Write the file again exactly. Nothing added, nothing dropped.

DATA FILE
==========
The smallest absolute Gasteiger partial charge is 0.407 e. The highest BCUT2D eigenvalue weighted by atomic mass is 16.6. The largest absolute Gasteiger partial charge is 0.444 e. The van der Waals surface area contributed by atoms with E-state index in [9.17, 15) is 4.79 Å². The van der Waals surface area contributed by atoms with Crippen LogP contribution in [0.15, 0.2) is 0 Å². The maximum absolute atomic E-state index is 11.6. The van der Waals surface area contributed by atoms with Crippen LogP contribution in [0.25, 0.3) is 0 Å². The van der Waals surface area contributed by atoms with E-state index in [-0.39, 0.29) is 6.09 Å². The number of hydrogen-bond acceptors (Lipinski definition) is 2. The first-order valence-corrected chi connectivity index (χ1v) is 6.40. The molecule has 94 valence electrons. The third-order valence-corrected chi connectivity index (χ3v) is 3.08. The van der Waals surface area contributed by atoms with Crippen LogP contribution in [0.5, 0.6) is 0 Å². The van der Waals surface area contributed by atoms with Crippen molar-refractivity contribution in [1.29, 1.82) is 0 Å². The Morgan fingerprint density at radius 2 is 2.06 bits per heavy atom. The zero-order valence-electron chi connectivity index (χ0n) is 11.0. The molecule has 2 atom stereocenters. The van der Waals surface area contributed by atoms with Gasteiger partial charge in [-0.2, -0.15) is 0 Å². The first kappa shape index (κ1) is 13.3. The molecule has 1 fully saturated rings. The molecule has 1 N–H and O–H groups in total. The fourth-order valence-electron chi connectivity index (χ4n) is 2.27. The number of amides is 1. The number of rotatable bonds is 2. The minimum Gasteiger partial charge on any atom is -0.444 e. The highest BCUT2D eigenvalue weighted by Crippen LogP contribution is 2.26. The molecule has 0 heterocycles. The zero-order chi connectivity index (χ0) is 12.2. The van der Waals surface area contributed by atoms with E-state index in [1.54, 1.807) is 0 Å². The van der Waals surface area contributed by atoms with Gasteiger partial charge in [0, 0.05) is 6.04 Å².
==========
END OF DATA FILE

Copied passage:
The smallest absolute Gasteiger partial charge is 0.407 e. The highest BCUT2D eigenvalue weighted by atomic mass is 16.6. The largest absolute Gasteiger partial charge is 0.444 e. The van der Waals surface area contributed by atoms with E-state index in [9.17, 15) is 4.79 Å². The van der Waals surface area contributed by atoms with Crippen LogP contribution in [0.15, 0.2) is 0 Å². The maximum absolute atomic E-state index is 11.6. The van der Waals surface area contributed by atoms with Crippen LogP contribution in [0.25, 0.3) is 0 Å². The van der Waals surface area contributed by atoms with E-state index in [-0.39, 0.29) is 6.09 Å². The number of hydrogen-bond acceptors (Lipinski definition) is 2. The first-order valence-corrected chi connectivity index (χ1v) is 6.40. The molecule has 94 valence electrons. The third-order valence-corrected chi connectivity index (χ3v) is 3.08. The van der Waals surface area contributed by atoms with Crippen LogP contribution in [0.5, 0.6) is 0 Å². The van der Waals surface area contributed by atoms with Crippen molar-refractivity contribution in [1.29, 1.82) is 0 Å². The Morgan fingerprint density at radius 2 is 2.06 bits per heavy atom. The zero-order valence-electron chi connectivity index (χ0n) is 11.0. The molecule has 2 atom stereocenters. The van der Waals surface area contributed by atoms with Gasteiger partial charge in [-0.2, -0.15) is 0 Å². The first kappa shape index (κ1) is 13.3. The molecule has 1 fully saturated rings. The molecule has 1 N–H and O–H groups in total. The fourth-order valence-electron chi connectivity index (χ4n) is 2.27. The number of amides is 1. The number of rotatable bonds is 2. The minimum Gasteiger partial charge on any atom is -0.444 e. The highest BCUT2D eigenvalue weighted by Crippen LogP contribution is 2.26. The molecule has 0 heterocycles. The zero-order chi connectivity index (χ0) is 12.2. The van der Waals surface area contributed by atoms with E-state index in [1.54, 1.807) is 0 Å². The van der Waals surface area contributed by atoms with Gasteiger partial charge in [0, 0.05) is 6.04 Å².